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public class BizException extends RuntimeException {

public BizException(String msg) {
super(msg, null);
}
}

Note that we inherit runtimeException, which has two benefits:

  1. There is no need to force the use of try … in code that uses business classes (in this case, API classes) Catch structure to simplify the code.
  2. You can trigger Spring Boot’s transaction management mechanism to roll back transactions.

Then we add method classes to RestExceptionHandler to handle BizException uniformly.

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@ExceptionHandler({BizException.class})
public ResponseEntity<Object> handleBizException(BizException e, WebRequest request) {

ApiResult.ApiResultBuilder builder = ApiResult.builder().succ(false).build().toBuilder();

return new ResponseEntity<Object>(builder.msg(e.getMessage()).build(), new HttpHeaders(), HttpStatus.OK);

}

With this modification, we can further simplify the code for apIs and remove try… Catch structure. The new code is as follows:

TodoApi.java

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    @PostMapping("/todo")
public ApiResult addTodo(@Valid @RequestBody Todo todo) {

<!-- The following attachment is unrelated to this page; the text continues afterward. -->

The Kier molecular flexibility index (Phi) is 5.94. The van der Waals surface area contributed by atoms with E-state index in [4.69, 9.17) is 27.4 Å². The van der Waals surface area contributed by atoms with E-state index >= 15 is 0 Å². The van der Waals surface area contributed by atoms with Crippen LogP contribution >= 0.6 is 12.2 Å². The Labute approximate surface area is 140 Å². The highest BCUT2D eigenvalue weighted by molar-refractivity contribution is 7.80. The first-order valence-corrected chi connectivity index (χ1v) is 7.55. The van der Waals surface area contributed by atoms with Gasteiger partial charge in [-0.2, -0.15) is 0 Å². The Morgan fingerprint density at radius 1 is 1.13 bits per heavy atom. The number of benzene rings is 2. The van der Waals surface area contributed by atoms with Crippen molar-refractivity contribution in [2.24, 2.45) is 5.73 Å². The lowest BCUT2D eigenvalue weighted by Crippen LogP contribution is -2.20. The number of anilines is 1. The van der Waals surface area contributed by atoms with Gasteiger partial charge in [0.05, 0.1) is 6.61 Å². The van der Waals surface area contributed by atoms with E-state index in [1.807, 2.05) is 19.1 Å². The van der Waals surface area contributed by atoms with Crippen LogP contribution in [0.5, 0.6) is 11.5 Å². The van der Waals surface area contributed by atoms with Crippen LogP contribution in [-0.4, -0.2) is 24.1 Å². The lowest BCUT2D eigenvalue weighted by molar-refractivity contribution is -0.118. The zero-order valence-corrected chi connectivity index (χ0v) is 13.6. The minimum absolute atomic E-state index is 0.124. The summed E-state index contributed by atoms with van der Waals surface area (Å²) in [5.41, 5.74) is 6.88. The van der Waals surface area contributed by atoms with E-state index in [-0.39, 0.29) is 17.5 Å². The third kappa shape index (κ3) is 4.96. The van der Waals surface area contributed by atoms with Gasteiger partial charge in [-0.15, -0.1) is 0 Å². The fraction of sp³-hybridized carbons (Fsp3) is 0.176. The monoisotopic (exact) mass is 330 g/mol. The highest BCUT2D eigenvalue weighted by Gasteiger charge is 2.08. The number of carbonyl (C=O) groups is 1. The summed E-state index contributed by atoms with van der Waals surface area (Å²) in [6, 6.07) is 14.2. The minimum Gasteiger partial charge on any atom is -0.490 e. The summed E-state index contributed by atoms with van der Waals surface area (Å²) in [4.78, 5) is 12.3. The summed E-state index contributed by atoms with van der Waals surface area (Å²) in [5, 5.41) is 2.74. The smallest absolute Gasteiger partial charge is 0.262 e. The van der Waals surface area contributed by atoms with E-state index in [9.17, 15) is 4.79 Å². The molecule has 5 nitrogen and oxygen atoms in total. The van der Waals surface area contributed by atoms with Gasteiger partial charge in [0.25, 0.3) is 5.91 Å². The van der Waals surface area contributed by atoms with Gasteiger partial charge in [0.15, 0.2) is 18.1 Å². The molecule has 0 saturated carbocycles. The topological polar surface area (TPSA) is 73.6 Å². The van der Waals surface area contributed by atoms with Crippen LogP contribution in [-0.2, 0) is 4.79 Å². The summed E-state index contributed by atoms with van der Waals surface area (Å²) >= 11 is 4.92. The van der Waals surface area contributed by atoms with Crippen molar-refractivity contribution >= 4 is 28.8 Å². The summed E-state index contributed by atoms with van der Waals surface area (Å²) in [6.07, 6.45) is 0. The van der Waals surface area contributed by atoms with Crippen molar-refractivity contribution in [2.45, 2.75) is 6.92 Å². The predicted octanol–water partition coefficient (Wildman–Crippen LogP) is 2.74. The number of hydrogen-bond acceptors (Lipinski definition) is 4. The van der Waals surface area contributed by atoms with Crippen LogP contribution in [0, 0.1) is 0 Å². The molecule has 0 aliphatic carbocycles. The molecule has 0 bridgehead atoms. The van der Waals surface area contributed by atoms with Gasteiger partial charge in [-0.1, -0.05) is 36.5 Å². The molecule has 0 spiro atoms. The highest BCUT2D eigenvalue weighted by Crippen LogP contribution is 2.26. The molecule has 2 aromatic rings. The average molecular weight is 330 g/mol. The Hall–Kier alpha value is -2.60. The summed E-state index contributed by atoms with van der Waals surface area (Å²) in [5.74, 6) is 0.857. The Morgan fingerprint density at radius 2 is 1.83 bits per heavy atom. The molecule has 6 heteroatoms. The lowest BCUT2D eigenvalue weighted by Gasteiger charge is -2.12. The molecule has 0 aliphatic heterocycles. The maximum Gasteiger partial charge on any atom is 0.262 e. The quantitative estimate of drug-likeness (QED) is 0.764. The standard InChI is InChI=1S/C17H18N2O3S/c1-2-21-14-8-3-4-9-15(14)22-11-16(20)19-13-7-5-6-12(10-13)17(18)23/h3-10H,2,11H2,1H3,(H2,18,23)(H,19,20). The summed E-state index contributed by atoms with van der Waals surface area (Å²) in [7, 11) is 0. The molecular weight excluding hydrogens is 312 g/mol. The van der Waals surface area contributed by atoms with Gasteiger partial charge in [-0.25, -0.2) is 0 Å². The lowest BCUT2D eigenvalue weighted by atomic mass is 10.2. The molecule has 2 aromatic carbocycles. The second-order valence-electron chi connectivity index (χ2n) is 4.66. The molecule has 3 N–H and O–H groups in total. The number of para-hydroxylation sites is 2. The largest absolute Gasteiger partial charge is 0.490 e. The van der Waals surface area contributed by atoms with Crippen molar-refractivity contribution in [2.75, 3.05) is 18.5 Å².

ApiResult.ApiResultBuilder builder = ApiResult.builder().succ(false).build().toBuilder();

// try {
todoBiz.addTodo(todo);

builder.succ(true);
// } catch(BizException e) {
// builder.msg(e.getMessage());
// }

return builder.build();
}

When you have finished changing the code, run the program, access it with Postman, using the following parameters:

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{"title":"tom", "desc":"desc of task 1"}

You can get the following results:

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{
"succ": false,
"code": null,
"msg": "Title can not be tom",
"data": null
}

Next

In next article, you’ll learn how to use Swagger to automatically generate documentation and test pages for your API.

本文标题:How to build Rest Service with Spring Boot - A Step by Step Tutorial for Beginner - 4

文章作者:Morning Star

发布时间:2022年01月19日 - 12:01

最后更新:2022年01月21日 - 13:01

原始链接:https://www.mls-tech.info/java/springboot-rest-api-tutorial-4-en/

许可协议: 署名-非商业性使用-禁止演绎 4.0 国际 转载请保留原文链接及作者。